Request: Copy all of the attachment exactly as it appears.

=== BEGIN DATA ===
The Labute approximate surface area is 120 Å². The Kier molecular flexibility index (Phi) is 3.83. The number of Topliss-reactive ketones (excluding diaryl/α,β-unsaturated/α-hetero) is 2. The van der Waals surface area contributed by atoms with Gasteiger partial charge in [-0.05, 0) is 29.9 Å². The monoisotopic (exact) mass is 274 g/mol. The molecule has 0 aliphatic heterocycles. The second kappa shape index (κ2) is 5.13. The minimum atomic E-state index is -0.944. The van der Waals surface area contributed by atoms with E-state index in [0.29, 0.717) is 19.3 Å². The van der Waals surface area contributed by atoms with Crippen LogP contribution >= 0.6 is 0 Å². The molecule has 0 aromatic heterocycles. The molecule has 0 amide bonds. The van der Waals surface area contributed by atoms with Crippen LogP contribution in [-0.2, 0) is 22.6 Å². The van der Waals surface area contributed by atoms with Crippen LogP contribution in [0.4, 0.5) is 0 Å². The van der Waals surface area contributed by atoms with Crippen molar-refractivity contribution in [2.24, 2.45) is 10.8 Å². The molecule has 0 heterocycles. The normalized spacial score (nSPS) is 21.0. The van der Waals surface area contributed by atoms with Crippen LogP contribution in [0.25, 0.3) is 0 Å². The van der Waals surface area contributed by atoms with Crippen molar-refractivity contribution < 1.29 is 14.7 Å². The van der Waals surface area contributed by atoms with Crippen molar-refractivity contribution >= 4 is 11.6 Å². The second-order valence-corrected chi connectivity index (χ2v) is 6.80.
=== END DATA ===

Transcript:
The Labute approximate surface area is 120 Å². The Kier molecular flexibility index (Phi) is 3.83. The number of Topliss-reactive ketones (excluding diaryl/α,β-unsaturated/α-hetero) is 2. The van der Waals surface area contributed by atoms with Gasteiger partial charge in [-0.05, 0) is 29.9 Å². The monoisotopic (exact) mass is 274 g/mol. The molecule has 0 aliphatic heterocycles. The second kappa shape index (κ2) is 5.13. The minimum atomic E-state index is -0.944. The van der Waals surface area contributed by atoms with E-state index in [0.29, 0.717) is 19.3 Å². The van der Waals surface area contributed by atoms with Crippen LogP contribution >= 0.6 is 0 Å². The molecule has 0 aromatic heterocycles. The molecule has 0 amide bonds. The van der Waals surface area contributed by atoms with Crippen LogP contribution in [-0.2, 0) is 22.6 Å². The van der Waals surface area contributed by atoms with Crippen LogP contribution in [0.4, 0.5) is 0 Å². The van der Waals surface area contributed by atoms with Crippen molar-refractivity contribution in [2.24, 2.45) is 10.8 Å². The molecule has 0 heterocycles. The normalized spacial score (nSPS) is 21.0. The van der Waals surface area contributed by atoms with Crippen LogP contribution in [0.25, 0.3) is 0 Å². The van der Waals surface area contributed by atoms with Crippen molar-refractivity contribution < 1.29 is 14.7 Å². The van der Waals surface area contributed by atoms with Crippen molar-refractivity contribution >= 4 is 11.6 Å². The second-order valence-corrected chi connectivity index (χ2v) is 6.80.